Graduate vacancies are 20 percent higher than before the pandemic, a figure that is expected to increase as skills shortages continue.

An increasing number of businesses are seeking young workers to offset labour shortages and skills gaps.

However, nearly three-quarters (72%) of UK businesses are not providing sufficient workforce experiences for young workers, as a result of poor workplace tech and employee experience strategies, according to new research from Applaud.

The data, which explores workplace trends post-pandemic, reveals that while some businesses have used new working patterns to create transformative employee experiences, others have struggled to adapt to the needs of today’s young workers.


Working from home

As workplace demands change, 86 percent of Gen-Z and millennials suggest home working is one of the biggest drivers when seeking new roles.

However, Applaud’s data confirms that only a quarter (28%) of UK businesses are equipped to attract young workers and accommodate their needs.


Creating transformative employee experiences

“To create the ultimate working experience fit for young workers, businesses must think simplicity, accessibility and convenience. This means delivering mobile experiences – similar to Spotify or Amazon – to aid them in their roles. This will keep employees motivated, productive, and most importantly happy,” says Co-founder and CTO, Applaud, Duncan Casemore.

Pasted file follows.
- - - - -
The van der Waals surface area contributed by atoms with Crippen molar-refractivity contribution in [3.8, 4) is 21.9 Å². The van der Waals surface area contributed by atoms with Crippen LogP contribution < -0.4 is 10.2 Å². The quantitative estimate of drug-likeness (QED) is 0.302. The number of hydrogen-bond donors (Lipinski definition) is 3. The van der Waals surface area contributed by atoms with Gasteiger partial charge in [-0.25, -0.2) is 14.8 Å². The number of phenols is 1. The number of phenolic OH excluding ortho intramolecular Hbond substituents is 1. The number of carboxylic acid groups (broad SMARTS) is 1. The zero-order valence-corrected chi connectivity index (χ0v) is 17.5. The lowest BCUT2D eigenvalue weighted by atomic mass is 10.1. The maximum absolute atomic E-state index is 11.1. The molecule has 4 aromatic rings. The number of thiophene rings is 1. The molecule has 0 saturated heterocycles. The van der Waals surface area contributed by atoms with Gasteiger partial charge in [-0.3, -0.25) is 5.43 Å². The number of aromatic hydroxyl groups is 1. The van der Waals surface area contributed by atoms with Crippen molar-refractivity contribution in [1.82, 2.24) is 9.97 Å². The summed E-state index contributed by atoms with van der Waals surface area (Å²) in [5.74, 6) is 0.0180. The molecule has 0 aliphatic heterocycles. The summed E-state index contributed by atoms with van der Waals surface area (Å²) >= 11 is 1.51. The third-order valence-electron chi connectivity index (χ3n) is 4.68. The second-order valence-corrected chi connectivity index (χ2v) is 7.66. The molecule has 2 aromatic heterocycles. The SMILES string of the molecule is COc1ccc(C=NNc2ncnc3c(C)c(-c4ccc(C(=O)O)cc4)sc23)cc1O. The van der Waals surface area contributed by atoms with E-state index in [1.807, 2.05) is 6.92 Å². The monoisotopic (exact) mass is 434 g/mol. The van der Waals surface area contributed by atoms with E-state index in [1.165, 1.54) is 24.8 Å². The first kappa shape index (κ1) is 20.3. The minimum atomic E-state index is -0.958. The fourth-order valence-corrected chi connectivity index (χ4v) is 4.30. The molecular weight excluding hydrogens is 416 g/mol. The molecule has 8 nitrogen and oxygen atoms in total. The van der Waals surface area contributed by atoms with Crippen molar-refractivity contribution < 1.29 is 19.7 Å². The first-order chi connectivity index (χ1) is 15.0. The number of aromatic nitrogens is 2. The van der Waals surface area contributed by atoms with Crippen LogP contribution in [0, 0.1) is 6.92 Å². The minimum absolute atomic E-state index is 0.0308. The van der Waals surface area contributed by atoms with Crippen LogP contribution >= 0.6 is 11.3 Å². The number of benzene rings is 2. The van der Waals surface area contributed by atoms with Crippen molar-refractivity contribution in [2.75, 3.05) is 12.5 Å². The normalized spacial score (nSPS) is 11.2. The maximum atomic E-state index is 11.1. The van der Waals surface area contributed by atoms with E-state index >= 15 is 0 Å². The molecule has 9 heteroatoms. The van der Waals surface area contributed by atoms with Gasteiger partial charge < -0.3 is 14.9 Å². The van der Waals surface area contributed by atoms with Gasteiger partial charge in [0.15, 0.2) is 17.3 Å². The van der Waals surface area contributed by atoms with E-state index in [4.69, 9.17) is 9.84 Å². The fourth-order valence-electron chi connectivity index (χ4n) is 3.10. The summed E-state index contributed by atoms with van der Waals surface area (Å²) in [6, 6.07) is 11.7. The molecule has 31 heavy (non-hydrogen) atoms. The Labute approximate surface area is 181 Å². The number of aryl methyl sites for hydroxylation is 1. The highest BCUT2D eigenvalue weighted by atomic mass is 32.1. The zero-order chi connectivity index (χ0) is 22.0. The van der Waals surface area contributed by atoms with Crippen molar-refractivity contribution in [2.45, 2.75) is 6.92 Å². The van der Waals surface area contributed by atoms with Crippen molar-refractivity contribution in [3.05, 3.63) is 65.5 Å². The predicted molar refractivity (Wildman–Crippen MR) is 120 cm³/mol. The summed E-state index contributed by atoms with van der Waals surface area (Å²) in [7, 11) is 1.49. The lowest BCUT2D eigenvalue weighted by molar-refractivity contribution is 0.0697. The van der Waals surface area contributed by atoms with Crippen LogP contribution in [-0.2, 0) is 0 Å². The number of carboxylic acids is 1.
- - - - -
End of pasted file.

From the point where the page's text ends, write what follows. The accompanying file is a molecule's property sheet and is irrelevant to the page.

Throughout their employee lifecycle, young workers demand consumer-grade workplace technology that mirrors the experiences they have​ with their tech at home. This means easily accessible, mobile-first workplace systems that enable them to work anywhere, at any time, on any device.

Although, the data reveals that just half (56%) of UK businesses are planning on building consumer-grade experiences this year. If businesses want to win the war for talent, they need to take action now and update their workplace tech before it’s too late.

“Businesses shouldn’t see this shift in expectations as a challenge. It’s an exciting opportunity to build new experiences that are fit for workers now and in the future,” adds Mr Casemore.





Amelia Brand is the Editor for HRreview, and host of the HR in Review podcast series. With a Master’s degree in Legal and Political Theory, her particular interests within HR include employment law, DE&I, and wellbeing within the workplace. Prior to working with HRreview, Amelia was Sub-Editor of a magazine, and Editor of the Environmental Justice Project at University College London, writing and overseeing articles into UCL’s weekly newsletter. Her previous academic work has focused on philosophy, politics and law, with a special focus on how artificial intelligence will feature in the future.